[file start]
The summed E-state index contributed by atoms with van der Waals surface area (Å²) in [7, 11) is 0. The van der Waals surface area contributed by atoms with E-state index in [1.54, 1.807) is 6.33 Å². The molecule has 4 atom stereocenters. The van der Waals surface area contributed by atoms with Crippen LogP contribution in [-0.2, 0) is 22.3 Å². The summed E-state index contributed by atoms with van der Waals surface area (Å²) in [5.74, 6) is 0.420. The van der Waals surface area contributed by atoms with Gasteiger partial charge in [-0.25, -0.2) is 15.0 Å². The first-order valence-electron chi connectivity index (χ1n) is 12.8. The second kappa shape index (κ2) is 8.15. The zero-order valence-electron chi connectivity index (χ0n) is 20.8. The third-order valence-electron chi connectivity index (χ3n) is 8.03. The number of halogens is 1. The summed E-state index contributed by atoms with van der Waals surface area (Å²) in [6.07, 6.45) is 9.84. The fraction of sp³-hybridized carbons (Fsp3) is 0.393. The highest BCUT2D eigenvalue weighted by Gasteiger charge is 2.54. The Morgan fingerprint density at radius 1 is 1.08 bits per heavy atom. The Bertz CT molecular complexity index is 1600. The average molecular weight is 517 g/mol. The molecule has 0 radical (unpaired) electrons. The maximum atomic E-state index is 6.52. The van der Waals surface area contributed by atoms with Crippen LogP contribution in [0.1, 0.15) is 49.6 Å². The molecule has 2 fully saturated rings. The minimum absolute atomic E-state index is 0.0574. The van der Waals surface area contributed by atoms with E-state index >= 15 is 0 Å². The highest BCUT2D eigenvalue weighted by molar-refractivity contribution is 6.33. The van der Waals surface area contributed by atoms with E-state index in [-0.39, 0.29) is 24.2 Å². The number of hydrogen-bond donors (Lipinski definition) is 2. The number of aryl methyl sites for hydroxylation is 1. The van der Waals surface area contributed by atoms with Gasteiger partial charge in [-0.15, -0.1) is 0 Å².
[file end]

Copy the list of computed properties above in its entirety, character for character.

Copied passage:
The summed E-state index contributed by atoms with van der Waals surface area (Å²) in [7, 11) is 0. The van der Waals surface area contributed by atoms with E-state index in [1.54, 1.807) is 6.33 Å². The molecule has 4 atom stereocenters. The van der Waals surface area contributed by atoms with Crippen LogP contribution in [-0.2, 0) is 22.3 Å². The summed E-state index contributed by atoms with van der Waals surface area (Å²) in [5.74, 6) is 0.420. The van der Waals surface area contributed by atoms with Gasteiger partial charge in [-0.25, -0.2) is 15.0 Å². The first-order valence-electron chi connectivity index (χ1n) is 12.8. The second kappa shape index (κ2) is 8.15. The zero-order valence-electron chi connectivity index (χ0n) is 20.8. The third-order valence-electron chi connectivity index (χ3n) is 8.03. The number of halogens is 1. The summed E-state index contributed by atoms with van der Waals surface area (Å²) in [6.07, 6.45) is 9.84. The fraction of sp³-hybridized carbons (Fsp3) is 0.393. The highest BCUT2D eigenvalue weighted by Gasteiger charge is 2.54. The Morgan fingerprint density at radius 1 is 1.08 bits per heavy atom. The Bertz CT molecular complexity index is 1600. The average molecular weight is 517 g/mol. The molecule has 0 radical (unpaired) electrons. The maximum atomic E-state index is 6.52. The van der Waals surface area contributed by atoms with Crippen LogP contribution in [0.1, 0.15) is 49.6 Å². The molecule has 2 fully saturated rings. The minimum absolute atomic E-state index is 0.0574. The van der Waals surface area contributed by atoms with E-state index >= 15 is 0 Å². The highest BCUT2D eigenvalue weighted by molar-refractivity contribution is 6.33. The van der Waals surface area contributed by atoms with E-state index in [-0.39, 0.29) is 24.2 Å². The number of hydrogen-bond donors (Lipinski definition) is 2. The number of aryl methyl sites for hydroxylation is 1. The van der Waals surface area contributed by atoms with Gasteiger partial charge in [-0.15, -0.1) is 0 Å².